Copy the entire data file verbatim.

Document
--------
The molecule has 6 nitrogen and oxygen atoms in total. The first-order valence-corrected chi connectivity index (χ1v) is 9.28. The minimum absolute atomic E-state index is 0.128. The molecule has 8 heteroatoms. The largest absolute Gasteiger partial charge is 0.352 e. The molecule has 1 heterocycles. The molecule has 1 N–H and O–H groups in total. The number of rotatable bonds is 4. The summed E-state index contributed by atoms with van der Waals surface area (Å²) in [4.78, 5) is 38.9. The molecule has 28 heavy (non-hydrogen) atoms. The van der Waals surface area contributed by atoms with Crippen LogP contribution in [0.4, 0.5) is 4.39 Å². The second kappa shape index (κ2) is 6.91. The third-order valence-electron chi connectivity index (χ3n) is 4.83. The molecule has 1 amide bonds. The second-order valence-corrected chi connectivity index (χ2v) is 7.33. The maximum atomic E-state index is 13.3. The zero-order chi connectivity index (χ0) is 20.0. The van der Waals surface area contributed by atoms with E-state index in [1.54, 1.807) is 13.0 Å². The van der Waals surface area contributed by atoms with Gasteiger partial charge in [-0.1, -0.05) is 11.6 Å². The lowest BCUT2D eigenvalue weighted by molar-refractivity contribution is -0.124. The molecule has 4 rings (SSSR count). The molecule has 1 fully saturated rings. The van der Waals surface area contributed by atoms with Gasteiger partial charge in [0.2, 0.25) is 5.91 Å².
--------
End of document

The molecule has 6 nitrogen and oxygen atoms in total. The first-order valence-corrected chi connectivity index (χ1v) is 9.28. The minimum absolute atomic E-state index is 0.128. The molecule has 8 heteroatoms. The largest absolute Gasteiger partial charge is 0.352 e. The molecule has 1 heterocycles. The molecule has 1 N–H and O–H groups in total. The number of rotatable bonds is 4. The summed E-state index contributed by atoms with van der Waals surface area (Å²) in [4.78, 5) is 38.9. The molecule has 28 heavy (non-hydrogen) atoms. The van der Waals surface area contributed by atoms with Crippen LogP contribution in [0.4, 0.5) is 4.39 Å². The second kappa shape index (κ2) is 6.91. The third-order valence-electron chi connectivity index (χ3n) is 4.83. The molecule has 1 amide bonds. The second-order valence-corrected chi connectivity index (χ2v) is 7.33. The maximum atomic E-state index is 13.3. The zero-order chi connectivity index (χ0) is 20.0. The van der Waals surface area contributed by atoms with E-state index in [1.54, 1.807) is 13.0 Å². The van der Waals surface area contributed by atoms with Gasteiger partial charge in [-0.1, -0.05) is 11.6 Å². The lowest BCUT2D eigenvalue weighted by molar-refractivity contribution is -0.124. The molecule has 4 rings (SSSR count). The molecule has 1 fully saturated rings. The van der Waals surface area contributed by atoms with Gasteiger partial charge in [0.2, 0.25) is 5.91 Å².